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|Title:||Molecular characterization of a vitellogenesis-inhibiting hormone (VIH) in the mud crab (Scylla olivacea) and temporal changes in abundances of VIH mRNA transcripts during ovarian maturation and following neurotransmitter administration|
University of the Sunshine Coast
Prince of Songkla University
|Keywords:||Agricultural and Biological Sciences;Biochemistry, Genetics and Molecular Biology|
|Citation:||Animal Reproduction Science. Vol.208, (2019)|
|Abstract:||© 2019 Elsevier B.V. The vitellogenesis-inhibiting hormone (VIH), also known as gonad-inhibiting hormone, is a neuropeptide hormone in crustaceans that belongs to the crustacean hyperglycemic hormone (CHH)-family peptide. There is regulation vitellogenesis by VIH during gonad maturation in crustaceans. A full-length Scylla olivacea VIH (Scyol-VIH) was identified through reverse transcription polymerase chain reaction and rapid amplification of cDNA ends. The open reading frame consists of 378 nucleotides, which encodes a 126-amino acid precursor protein, including a 22-residue signal peptide and a 103-amino acid mature peptide in which 6 highly conserved cysteine residues are present. There was expression of the Scyol-VIH gene in immature female Scylla olivacea in the eyestalk, brain and ventral nerve cord. The Scyol-VIH gene expression was localized to the eyestalk X-organ, brain neuronal clusters 6 and 11, and in multiple neuronal clusters of the ventral nerve cord. The relative abundance of Scyol-VIH mRNA transcript in the eyestalk was relatively greater in immature stage females, then decreased as ovarian maturation progressed. Furthermore, eyestalk Scyol-VIH increased after dopamine (5 μg/g BW) injection. The present research provides fundamental information about Scyol-VIH and its potential effect in controlling reproduction.|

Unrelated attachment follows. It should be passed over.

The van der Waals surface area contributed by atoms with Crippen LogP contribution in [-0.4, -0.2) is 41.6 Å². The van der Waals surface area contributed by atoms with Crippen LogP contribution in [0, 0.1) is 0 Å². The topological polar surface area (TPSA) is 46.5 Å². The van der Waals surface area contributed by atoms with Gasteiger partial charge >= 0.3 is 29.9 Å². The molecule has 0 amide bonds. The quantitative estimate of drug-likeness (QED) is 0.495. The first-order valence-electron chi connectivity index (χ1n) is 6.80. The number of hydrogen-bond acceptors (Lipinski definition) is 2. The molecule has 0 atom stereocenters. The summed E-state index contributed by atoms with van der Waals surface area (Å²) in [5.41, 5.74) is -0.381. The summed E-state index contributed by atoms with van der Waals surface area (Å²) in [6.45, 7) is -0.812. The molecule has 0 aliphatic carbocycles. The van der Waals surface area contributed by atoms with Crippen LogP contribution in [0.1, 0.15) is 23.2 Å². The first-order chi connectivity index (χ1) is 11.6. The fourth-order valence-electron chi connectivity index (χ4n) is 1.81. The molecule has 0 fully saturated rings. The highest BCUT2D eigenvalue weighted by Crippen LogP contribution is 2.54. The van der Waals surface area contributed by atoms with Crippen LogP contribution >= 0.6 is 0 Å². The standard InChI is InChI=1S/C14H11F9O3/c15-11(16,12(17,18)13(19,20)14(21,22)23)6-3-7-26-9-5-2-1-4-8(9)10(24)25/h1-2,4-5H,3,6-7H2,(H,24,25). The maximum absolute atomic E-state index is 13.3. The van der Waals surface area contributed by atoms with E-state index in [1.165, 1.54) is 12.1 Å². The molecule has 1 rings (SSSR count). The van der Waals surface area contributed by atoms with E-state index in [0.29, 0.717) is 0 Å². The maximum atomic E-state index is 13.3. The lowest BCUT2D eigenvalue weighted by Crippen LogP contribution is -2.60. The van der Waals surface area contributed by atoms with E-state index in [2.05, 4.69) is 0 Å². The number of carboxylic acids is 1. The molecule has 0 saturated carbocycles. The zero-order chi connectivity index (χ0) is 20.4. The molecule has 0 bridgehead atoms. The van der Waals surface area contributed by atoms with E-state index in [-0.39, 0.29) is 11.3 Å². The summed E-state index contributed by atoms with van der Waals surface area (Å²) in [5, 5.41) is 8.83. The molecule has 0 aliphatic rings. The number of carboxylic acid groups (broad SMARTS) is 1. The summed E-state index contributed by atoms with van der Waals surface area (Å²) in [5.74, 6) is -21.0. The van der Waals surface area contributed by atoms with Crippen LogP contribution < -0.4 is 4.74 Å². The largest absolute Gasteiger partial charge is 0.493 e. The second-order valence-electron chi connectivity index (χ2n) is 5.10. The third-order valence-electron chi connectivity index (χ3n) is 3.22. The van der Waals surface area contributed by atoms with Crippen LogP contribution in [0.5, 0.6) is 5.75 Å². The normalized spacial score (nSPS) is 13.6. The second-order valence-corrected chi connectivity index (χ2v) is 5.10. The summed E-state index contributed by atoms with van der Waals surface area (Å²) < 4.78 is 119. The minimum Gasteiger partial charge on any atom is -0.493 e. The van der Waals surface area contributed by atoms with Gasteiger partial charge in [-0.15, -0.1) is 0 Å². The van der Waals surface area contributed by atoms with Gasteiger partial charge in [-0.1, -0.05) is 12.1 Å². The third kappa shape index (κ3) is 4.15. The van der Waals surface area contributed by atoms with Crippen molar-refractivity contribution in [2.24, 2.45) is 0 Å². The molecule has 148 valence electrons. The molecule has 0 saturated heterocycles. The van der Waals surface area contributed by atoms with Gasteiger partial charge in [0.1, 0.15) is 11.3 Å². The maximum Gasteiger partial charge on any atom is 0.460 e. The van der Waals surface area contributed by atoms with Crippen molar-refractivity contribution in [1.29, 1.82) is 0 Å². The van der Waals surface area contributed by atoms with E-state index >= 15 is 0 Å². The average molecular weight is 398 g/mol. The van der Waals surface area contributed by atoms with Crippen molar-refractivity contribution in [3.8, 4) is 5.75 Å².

|Appears in Collections:||Scopus 2019|
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